CNN used a hologram to “wisk” correspondent Jessice Yelin from Chicago to New York during election night reporting. What is in store for the future of holograms? And how could it affect your identity?
The election year of 2008 brought with it many surprising uses of technology, and new technologies. For years political parties and lobbyist have been able to use e-mail to reach large audiences, but this year, we see more. Beginning with “text messages” from President -Elect Barak Obama announcing his Vice Presidential candidate, entire cable channels purchased for a candidates platform to finally election night, and the introduction of holographic news anchors to walk the United States through the election night process.
Holographic news anchor? Yes, it’s true. During CNN’s election night reporting a holographic 3D, 360 image of reporter Jessica Yelin in Chicago was “transmitted” to CNN’s election center in New York. During election night coverage, it appeared as if she was a “real” part of the news coverage from New York. How was this done?
CNN’s virtual correspondent required 35 HD cameras, different shots at different angles, synchronization with the cameras in New York, 20 computers processing the data and 2 camera feeds at CNN headquarters. That’s all. There is more to it than this, but most of it I think you have to be a computer engineer to understand.
When I first learned of the use of this technology, I thought, “Wow, straight out of “Star Trek.” I am not the only one. John Chambers (of Cisco Systems) explained that he wanted technology straight out of Star Trek, and Emerging Technology Group and Marthin De Beer made it happen. During a presentation by John Chambers discussing this innovative technology, he and De Beer give a “virtual” presentation, with a presenter on one continent and one on another.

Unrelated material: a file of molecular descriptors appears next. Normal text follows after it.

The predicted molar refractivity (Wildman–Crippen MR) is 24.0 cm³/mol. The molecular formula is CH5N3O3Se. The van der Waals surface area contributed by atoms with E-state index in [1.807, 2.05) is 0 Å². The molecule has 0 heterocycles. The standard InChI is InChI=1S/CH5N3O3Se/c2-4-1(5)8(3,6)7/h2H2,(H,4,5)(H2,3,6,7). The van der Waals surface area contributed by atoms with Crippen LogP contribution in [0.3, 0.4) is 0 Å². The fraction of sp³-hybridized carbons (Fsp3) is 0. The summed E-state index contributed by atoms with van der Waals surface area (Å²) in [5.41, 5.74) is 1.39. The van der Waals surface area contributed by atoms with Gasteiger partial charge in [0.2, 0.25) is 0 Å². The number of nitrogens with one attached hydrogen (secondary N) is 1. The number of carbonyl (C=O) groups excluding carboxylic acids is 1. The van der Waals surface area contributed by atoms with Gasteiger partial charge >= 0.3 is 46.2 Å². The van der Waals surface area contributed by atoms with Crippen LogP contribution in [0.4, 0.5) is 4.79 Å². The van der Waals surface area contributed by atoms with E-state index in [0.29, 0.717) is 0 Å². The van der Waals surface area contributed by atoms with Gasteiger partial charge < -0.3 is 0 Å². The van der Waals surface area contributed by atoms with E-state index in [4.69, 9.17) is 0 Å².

What are some possible uses for virtual presentation or holographic imagery?
– Education: Could professors perform lectures from the comfort of their offices? Or possibly students attend classes from the comfort of their homes?
– Business Travel: Could holograms be the next alternative to business travel, meetings, presentations and conferences? We already have web conferencing tools available, just think how much more effective it could be with face to virtual face contact – and how much more efficient.
– Counseling or Medical Services: Instead of calling your therapist, counselor or other medical professional could you have a virtual consultation? What happens to the office visit co-pay then?
– Recreation: Is this the next step in recreation? Could people actually use this for recreational travel? Or could it be the next new technology for video games, taking the “Wii” system several steps into the future?
– Virtual Shopping: Can holographic imagery give virtual shopping a whole new meaning? Would we move beyond the express lane and self service lanes, to virtual checkouts?
– Virtual Banking: Can I save myself a trip to the bank and complete basic services as well as loan and credit applications as a hologram?
With all these possibilities there are also a number of concerns that the technology of a virtual presence or holographic image creates. For example, who owns the image or hologram? What happens when enterprising individuals learn less expensive and complicated ways of created a holographic image? Could it be possible to capture my image and use it for identification, shopping or even medical services; just to name a few? Could holographic images be the next new technology in identity theft, fraud or other financial crimes?
The law rarely keeps up with technology. As a result, with every more useful emerging technology such as a holographic image there is a need to not only look to the future uses, but the future threats to our safety and identity that these types of new technology bring. After all, spam and phishing all started with a simple e-mail.